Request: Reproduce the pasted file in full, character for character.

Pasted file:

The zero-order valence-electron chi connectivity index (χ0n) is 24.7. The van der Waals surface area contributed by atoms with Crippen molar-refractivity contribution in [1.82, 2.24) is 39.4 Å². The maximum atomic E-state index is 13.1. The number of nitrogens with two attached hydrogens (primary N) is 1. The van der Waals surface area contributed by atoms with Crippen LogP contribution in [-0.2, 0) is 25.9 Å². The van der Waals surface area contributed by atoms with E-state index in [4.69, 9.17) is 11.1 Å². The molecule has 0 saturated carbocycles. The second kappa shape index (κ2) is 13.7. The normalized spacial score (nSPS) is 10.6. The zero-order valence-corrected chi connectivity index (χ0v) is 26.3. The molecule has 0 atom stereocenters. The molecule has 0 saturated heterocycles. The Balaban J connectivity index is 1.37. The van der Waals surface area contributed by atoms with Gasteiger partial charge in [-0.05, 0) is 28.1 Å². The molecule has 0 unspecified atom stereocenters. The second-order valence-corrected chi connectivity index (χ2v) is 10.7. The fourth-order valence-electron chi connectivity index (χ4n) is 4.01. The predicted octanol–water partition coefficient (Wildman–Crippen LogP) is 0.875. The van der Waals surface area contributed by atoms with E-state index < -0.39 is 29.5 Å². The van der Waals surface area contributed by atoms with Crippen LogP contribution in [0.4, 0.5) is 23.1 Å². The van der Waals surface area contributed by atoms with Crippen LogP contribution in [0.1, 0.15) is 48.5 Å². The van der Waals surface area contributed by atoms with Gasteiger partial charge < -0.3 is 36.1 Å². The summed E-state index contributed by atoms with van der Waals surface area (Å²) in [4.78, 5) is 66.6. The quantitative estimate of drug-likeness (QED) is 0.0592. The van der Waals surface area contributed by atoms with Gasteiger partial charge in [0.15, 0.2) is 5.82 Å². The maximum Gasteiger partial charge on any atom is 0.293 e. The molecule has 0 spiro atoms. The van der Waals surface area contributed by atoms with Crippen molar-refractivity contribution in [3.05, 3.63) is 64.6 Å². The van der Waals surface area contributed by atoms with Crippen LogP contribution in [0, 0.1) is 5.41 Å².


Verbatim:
The zero-order valence-electron chi connectivity index (χ0n) is 24.7. The van der Waals surface area contributed by atoms with Crippen molar-refractivity contribution in [1.82, 2.24) is 39.4 Å². The maximum atomic E-state index is 13.1. The number of nitrogens with two attached hydrogens (primary N) is 1. The van der Waals surface area contributed by atoms with Crippen LogP contribution in [-0.2, 0) is 25.9 Å². The van der Waals surface area contributed by atoms with E-state index in [4.69, 9.17) is 11.1 Å². The molecule has 0 saturated carbocycles. The second kappa shape index (κ2) is 13.7. The normalized spacial score (nSPS) is 10.6. The zero-order valence-corrected chi connectivity index (χ0v) is 26.3. The molecule has 0 atom stereocenters. The molecule has 0 saturated heterocycles. The Balaban J connectivity index is 1.37. The van der Waals surface area contributed by atoms with Gasteiger partial charge in [-0.05, 0) is 28.1 Å². The molecule has 0 unspecified atom stereocenters. The second-order valence-corrected chi connectivity index (χ2v) is 10.7. The fourth-order valence-electron chi connectivity index (χ4n) is 4.01. The predicted octanol–water partition coefficient (Wildman–Crippen LogP) is 0.875. The van der Waals surface area contributed by atoms with E-state index < -0.39 is 29.5 Å². The van der Waals surface area contributed by atoms with Crippen LogP contribution in [0.4, 0.5) is 23.1 Å². The van der Waals surface area contributed by atoms with Crippen LogP contribution in [0.1, 0.15) is 48.5 Å². The van der Waals surface area contributed by atoms with Gasteiger partial charge < -0.3 is 36.1 Å². The summed E-state index contributed by atoms with van der Waals surface area (Å²) in [4.78, 5) is 66.6. The quantitative estimate of drug-likeness (QED) is 0.0592. The van der Waals surface area contributed by atoms with Gasteiger partial charge in [0.15, 0.2) is 5.82 Å². The maximum Gasteiger partial charge on any atom is 0.293 e. The molecule has 0 spiro atoms. The van der Waals surface area contributed by atoms with Crippen molar-refractivity contribution in [3.05, 3.63) is 64.6 Å². The van der Waals surface area contributed by atoms with Crippen LogP contribution in [0, 0.1) is 5.41 Å².